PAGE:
The Consumer Technology Association (CTA)TM Foundation announced at CES 2016 an initiative in collaboration with IBM that will research how cognitive computing can provide better information to help transform the lives of the world’s growing aging population and persons with disabilities.
This research project will explore how cognitive computing can redefine the relationship among humans, technology and the environment around us, allowing family members, doctors and caregivers to proactively monitor the health and well-being of the aging population with the onset of physical and cognitive disabilities.
The goal is to provide the entire ecosystem – from device manufacturers and software developers to healthcare and social services providers – with a broader perspective on how cognitive-powered systems can help transform the way information is delivered and create an optimal balance among accessibility, privacy and security.
The project will examine how “in home” technology such as mobile, smart home appliances, robotics, and wearable devices could enable easier daily routines, such as proactive alerts about medications, reminders about exercise, and dietary recommendations. It will study the potential of using predictive analysis based on room temperature, home electricity, and heat and water consumption patterns to provide improved home monitoring, as well as understand how current weather conditions or traffic patterns can impact an individual’s social activities.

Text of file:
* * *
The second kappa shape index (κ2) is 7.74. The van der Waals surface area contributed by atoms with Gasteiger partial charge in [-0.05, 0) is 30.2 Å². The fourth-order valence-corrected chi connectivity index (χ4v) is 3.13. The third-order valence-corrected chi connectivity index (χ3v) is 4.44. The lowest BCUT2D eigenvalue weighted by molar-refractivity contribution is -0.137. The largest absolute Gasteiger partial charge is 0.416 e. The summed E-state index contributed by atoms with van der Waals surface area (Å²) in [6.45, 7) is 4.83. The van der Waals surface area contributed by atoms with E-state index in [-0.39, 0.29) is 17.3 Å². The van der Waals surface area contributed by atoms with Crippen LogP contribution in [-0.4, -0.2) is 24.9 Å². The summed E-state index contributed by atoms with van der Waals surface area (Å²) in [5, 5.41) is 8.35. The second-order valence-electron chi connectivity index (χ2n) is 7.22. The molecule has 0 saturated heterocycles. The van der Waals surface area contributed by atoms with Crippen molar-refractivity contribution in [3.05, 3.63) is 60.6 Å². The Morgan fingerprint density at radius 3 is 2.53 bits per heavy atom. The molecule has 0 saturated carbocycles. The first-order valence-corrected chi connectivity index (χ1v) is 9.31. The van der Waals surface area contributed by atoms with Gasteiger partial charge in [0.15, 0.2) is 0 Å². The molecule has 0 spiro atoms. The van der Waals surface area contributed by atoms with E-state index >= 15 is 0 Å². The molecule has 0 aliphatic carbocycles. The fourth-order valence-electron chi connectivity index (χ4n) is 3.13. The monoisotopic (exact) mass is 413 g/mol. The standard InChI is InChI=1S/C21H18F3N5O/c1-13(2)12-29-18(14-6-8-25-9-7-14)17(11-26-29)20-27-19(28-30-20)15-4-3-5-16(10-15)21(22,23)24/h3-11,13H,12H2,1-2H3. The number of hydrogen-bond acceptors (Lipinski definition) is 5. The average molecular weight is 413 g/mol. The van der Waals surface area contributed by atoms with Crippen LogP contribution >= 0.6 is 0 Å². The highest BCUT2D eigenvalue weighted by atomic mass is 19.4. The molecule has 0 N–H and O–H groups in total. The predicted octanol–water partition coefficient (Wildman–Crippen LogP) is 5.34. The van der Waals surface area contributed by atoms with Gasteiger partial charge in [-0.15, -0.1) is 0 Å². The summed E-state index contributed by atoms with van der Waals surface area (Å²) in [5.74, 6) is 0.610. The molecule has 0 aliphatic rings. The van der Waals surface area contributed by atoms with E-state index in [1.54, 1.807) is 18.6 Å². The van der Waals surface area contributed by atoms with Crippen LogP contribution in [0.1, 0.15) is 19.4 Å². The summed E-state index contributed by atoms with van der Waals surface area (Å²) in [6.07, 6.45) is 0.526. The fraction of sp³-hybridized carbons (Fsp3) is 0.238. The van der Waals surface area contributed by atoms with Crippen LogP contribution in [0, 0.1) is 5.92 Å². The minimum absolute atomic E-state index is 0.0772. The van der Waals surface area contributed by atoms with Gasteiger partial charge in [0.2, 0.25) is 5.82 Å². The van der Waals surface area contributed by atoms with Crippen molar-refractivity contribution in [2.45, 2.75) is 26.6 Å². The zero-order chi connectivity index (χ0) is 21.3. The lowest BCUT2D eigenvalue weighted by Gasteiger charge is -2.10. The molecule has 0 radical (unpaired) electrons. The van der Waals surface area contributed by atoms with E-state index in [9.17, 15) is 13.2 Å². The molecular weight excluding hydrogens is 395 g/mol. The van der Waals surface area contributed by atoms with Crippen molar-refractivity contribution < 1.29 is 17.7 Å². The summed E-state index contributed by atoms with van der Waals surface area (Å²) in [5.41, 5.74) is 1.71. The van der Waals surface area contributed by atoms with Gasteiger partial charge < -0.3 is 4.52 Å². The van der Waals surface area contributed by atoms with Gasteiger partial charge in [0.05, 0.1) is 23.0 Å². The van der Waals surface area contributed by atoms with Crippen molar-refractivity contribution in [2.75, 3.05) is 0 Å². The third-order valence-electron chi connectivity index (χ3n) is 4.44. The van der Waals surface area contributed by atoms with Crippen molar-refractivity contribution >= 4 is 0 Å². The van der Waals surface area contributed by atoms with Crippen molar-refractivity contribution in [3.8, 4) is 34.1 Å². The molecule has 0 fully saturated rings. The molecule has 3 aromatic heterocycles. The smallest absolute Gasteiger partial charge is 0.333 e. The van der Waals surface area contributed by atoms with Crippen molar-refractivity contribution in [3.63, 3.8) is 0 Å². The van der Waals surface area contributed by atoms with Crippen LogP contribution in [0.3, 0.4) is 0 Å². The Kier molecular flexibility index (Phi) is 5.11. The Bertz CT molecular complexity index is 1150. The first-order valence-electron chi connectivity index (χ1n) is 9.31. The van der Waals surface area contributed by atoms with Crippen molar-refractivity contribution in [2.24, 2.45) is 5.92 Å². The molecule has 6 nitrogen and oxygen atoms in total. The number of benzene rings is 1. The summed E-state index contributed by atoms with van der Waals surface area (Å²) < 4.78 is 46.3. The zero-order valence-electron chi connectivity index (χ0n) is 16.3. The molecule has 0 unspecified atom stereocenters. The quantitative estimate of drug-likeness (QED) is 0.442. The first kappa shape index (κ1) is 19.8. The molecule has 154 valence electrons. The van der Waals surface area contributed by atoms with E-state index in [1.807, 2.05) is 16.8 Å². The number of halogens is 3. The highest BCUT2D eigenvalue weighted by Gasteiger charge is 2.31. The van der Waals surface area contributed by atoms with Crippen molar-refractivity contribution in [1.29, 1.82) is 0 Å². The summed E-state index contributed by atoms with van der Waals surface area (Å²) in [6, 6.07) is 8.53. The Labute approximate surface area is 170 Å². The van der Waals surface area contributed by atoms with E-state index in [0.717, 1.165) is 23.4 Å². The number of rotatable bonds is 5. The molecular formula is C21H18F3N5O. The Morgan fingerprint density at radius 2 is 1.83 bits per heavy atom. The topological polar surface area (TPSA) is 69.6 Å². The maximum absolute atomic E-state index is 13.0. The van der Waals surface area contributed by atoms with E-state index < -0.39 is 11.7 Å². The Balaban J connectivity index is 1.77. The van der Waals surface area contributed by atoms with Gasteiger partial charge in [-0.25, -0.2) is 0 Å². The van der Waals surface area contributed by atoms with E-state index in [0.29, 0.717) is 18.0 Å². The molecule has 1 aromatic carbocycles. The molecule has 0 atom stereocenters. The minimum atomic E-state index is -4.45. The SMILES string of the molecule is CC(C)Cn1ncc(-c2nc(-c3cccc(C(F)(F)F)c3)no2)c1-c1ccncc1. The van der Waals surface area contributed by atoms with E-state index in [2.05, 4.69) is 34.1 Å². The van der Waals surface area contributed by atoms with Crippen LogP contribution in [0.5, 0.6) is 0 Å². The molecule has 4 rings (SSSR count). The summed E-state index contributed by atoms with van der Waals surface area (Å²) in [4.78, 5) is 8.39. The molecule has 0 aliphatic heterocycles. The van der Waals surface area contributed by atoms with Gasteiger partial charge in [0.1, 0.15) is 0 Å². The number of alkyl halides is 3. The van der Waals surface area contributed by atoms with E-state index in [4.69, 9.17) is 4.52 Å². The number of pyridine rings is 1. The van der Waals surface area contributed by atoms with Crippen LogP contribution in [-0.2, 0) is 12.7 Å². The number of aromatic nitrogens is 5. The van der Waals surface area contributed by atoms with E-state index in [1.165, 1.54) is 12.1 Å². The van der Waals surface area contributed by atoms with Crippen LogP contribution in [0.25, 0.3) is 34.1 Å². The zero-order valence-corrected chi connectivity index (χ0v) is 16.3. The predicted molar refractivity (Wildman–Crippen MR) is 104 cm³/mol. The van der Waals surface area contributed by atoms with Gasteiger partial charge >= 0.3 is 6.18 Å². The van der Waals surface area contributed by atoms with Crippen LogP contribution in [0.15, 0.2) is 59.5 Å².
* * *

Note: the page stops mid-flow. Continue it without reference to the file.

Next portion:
In the United States there are more than 47 million people age 65 or older, and 10,000 Baby Boomers will turn 65 every day for the next 15 years. According to the United Nations, these numbers will continue to grow and by 2050 nearly 22 percent of the global population will be aged 60 or older (compared to 12 percent today). This change in demographics will create societal and economic challenges as nations struggle with increasing costs of healthcare and decreasing numbers of caregivers.
“We are excited to work with IBM as we identify how new and emerging technologies will fundamentally change the way we age or manage disabilities in the years to come,” said Larry Richenstein, chair of the CTA Foundation. “By raising visibility about how technology can empower seniors and people with disabilities, we can help reduce social isolation, promote wellness and enhance independent living.”
Frances West, IBM’s Chief Accessibility Officer, said “Cognitive computing provides incredible potential to help the aging population improve their lives by making more personalized and nuanced decisions about their health and well-being. The CTA Foundation is ideal to engage on this project with their history of focusing on aging and disability issues, and their strong relationships and experience working with their technology industry members. Together, we can help broaden awareness of the ways cognitive computing will improve the interaction between humans and computers.”